There is no manual for recruiting during a pandemic.
So when Missouri’s football coaches met in mid-April, nearly one month after the start of an extended in-person recruiting dead period, they developed a plan.
“When the spring evaluation period would have kicked off, all of us were on the phones with the coaches in St. Louis, and then we were on the phone with the coaches throughout the state of Missouri,” running backs coach Curtis Luper said Wednesday in a Zoom call with reporters. “So we made ourselves available and accessible, and we got to know as many people as we could. We just fostered really good relationships.”
Since April 25, Missouri has received commitments from 11 recruits in the class of 2021, a class that ranks No. 20 in the country, according to Rivals. Some commits, such as tight end Ryan Hoerstkamp, visited campus before the pandemic, while others didn’t have that opportunity and were brought in virtually.
“We had to immediately re-figure that train of thought,” tight ends coach and recruiting coordinator Casey Woods said last week. “How do you present somebody an opportunity to be on campus when you can’t be on campus? I thought our entire building rose to the occasion on that.”
According to Woods, that came down to the athletic department’s IT staff ensuring a strong WiFi connection on Zoom calls. It meant the team’s equipment manager coming into the facilities to give tours multiple times a day, Woods said.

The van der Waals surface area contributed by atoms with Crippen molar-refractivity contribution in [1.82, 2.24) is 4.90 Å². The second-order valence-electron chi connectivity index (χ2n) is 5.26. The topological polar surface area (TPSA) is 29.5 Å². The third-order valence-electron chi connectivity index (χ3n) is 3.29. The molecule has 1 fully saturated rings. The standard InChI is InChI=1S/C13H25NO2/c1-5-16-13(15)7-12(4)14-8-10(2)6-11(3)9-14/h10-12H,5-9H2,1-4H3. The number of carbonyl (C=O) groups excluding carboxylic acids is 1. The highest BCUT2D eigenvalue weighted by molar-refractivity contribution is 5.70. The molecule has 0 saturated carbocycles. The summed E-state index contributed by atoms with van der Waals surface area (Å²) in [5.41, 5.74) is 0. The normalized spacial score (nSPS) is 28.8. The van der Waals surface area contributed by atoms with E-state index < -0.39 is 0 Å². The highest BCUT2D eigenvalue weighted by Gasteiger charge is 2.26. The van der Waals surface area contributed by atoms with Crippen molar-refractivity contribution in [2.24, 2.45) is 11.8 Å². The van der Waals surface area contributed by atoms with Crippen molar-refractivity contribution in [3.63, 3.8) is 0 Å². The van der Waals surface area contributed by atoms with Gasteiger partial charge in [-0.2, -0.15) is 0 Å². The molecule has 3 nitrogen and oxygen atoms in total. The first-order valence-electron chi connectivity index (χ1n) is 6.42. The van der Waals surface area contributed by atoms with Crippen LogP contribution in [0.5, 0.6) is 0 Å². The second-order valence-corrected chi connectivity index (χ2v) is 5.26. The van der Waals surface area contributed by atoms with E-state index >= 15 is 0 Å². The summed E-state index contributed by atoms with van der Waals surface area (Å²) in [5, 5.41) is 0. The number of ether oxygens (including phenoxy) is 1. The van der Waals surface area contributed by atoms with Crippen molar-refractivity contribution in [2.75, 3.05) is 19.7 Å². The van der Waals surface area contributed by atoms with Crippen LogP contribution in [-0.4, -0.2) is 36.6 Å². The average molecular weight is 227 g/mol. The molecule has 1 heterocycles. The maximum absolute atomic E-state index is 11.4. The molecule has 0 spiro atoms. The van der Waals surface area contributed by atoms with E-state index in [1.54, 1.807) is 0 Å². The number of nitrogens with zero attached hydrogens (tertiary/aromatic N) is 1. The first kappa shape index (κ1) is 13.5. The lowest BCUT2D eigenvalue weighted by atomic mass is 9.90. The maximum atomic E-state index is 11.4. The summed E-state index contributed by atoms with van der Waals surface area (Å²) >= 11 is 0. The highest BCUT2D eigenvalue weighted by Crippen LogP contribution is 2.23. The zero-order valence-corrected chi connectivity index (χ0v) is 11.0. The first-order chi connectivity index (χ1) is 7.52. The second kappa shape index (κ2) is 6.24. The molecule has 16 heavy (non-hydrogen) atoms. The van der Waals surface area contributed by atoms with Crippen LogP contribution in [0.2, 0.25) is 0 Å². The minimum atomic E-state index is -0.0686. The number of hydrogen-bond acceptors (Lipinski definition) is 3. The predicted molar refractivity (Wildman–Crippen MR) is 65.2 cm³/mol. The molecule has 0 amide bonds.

In a coaches meeting Wednesday morning, Luper said that coach Eliah Drinkwitz emphasized the importance of staying in contact with Missouri’s committed athletes because they “are the most important to us.” According to Luper, the coaching staff holds meetings almost weekly with the 2021 commits.
“We actually have better relationships now with those that have committed to us, than we would have had had there not been a pandemic because we have a lot more interaction than we would have,” Luper said.
According to a USA Today report on May 11, Missouri’s success at getting commitments from recruits is part of a larger trend in college football. At that time, more than 600 players had committed to FBS programs, double the number from 2019.
“Some of that is attributed to uncertainty on the prospect’s part because they don’t know if their spot is going to be available or not,” Woods said. “But I also think we have more of a concentrated effort to show these guys what we have without traveling and driving in a car eight hours a day and visiting eight schools and then tell them, ‘Hey, man, you’ve got to get to campus.’”
“These guys now are more educated than the previous classes.”
Despite much of Missouri’s recruiting success being attributed to the coaching staff, Luper said that players have been crucial, too.
“They’re with us every day. They live our culture. They can perpetuate our culture, and they can help us recruit better than anyone,” Luper said. “Then, the second-best recruiters are the ones that are committed to your class. Because ultimately, they want the best class that they can get.”
Drinkwitz’s recruiting philosophy has always put an emphasis on the home state. But beyond its borders, Missouri is focusing on players within a 450-mile radius and those in Dallas, Chicago and Denver because of Columbia Regional Airport’s direct flights to those cities.
“We don’t want to over-extend ourselves,” Drinkwitz said last week. “We don’t want to get in battles that we may not be able to win down, specifically, in the southeast. Mizzou has an opportunity to recruit in the Midwest with the SEC logo and be successful. At the same time, we are in the middle of the middle.
“I can get to anywhere in the country. If there’s a connection to Mizzou and the SEC and somebody’s lifelong dream is to be a Mizzou Tiger, then we will make a way for them to recruit.”